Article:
Greendale Community College is one of many institutions whose students are getting the short end of the higher ed stick. (Justin Lubin/NBC)

Pop quiz: What's the biggest category of college or university in the United States? Is it big public research universities like UC Berkeley or the University of Texas at Austin? Or is it their private equivalents, like Boston University and Brigham Young? Maybe all the small liberal arts colleges, like the University of Mary Washington or St. John's in Annapolis have, between them, the most students.

Correct answer: None of the above. According to Delta Cost Project, the biggest category of schools, by full-time enrollment, is actually public community colleges. In 2010, 4.25 million students were enrolled full-time in community colleges, accounting for a third of the whole full-time student population. And that's not even taking into account the many part-time students who rely on community colleges.

The trouble is that America's community colleges are underfunded and underperforming. While research universities are increasing spending at a rapid pace, community colleges are actually spending less. In 2000, community colleges spent $13,285 per full-time student, in 2010 dollars; in 2010, that was down to $12,667, a 4.7 percent decline. And that was after a 40.7 percent spike in community college tuition, without which that spending decline would have been even more severe.

Now, the Century Foundation has released a major new report that suggests the problems with our community colleges go much deeper than funding problems. It was drafted by a task force chaired by Anthony Marx, the president of the New York Public Library and former president of Amherst College, and Eduardo Padrón, president of Miami Dade College, a former community college that now offers four-year degrees and is the second largest higher educational institution in the United States. The results are summarized in the slides below:

For one thing, the report finds that the socioeconomic divide between community colleges and elite colleges is imposing. Seventy percent of students at elite colleges are in the top 20 percent of the income scale; only 16 percent of students at community colleges are. Meanwhile, only 5 percent of elite college students come from the bottom 20 percent of the income scale, while 28 percent of community college students do.

And the racial divide between the two is growing. White students make up 75 percent of elite college students, and 58 percent of community college students, while black and Hispanic students make up 12 percent of elite college students and 33 percent of community college students. The black and Hispanic share of community college enrollments has shot up since 1994, and the white share has declined; the demographics of elite colleges have barely changed.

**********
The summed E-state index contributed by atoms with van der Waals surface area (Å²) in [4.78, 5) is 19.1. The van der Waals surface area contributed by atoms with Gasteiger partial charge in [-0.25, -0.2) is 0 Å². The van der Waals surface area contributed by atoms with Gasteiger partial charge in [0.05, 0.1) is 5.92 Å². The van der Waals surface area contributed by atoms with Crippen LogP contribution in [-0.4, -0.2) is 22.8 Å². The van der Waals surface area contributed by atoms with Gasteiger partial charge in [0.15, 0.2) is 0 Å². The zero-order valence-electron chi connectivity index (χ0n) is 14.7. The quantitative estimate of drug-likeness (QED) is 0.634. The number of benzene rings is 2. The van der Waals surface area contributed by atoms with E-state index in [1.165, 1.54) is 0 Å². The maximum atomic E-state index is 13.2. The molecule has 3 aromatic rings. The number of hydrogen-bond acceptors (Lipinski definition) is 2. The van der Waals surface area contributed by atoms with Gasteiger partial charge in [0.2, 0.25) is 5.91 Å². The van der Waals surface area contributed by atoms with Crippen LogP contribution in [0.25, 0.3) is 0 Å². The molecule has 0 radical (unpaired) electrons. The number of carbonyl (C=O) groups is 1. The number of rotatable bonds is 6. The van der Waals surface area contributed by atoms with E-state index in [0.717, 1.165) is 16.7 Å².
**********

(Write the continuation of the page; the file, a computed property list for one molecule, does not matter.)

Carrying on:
That's all especially troubling because the report finds that community colleges are failing miserably at helping students get bachelor's degrees. Of community college entrants, 81.4 percent say they plan on getting a bachelor's degree. Only 11.6 percent end up doing so. Worse still, some of those students likely would have done better had they gone to traditional four-year colleges. The report notes that a federal longitudinal study found that students who graduated high school in 1992 with college-ready math (defined here as trigonometry) were far likelier to get bachelor's degrees if they went to four-year colleges rather than two-year ones. That's especially true for poor students. Sixty-nine percent of those who went to four-year schools graduated, while 19 percent of those who went to two-year schools did:

Now, maybe students who chose two-year colleges were less motivated to start with, so perhaps the results here aren't causal, but they're still sobering.

The report makes a variety of policy recommendations to try to make sure community colleges are sufficiently funded (such as by directing public funds to schools that actually teach poor students rather than selective ones that fail to), making it easier for community college students to graduate (such as by creating hybrid two-year/four-year schools like Miami Dade College or by making it easier to transfer to four-year schools), and encouraging integration at community colleges (such as by creating honors and early college programs that attract high-achieving and middle-class students).

Those recommendations tie in well with another recent report, by Caroline Hoxby and Sarah Turner, that suggested ways to get high-achieving, low-income students to attend elite schools that might serve them better; research by Alan Krueger and Stacy Berg Dale found that the economic benefit of selective schools is greatest for poor students. The work follows up on research Hoxby and Christopher Avery did showing that elite colleges frequently miss on high-achieving, low-income students.

Hoxby and Turner ran a randomized experiment where they sent application fee waivers and information about tuition and the application process to low-income high school students who are in the 90th percentile for the SAT or ACT, and who have an A- GPA or higher. These students were 19 percent likelier to apply to public universities whose students are at their achievement level, 17 percent likelier to apply to private universities at that level, and 15 percent likelier to apply to private liberal arts colleges at that level.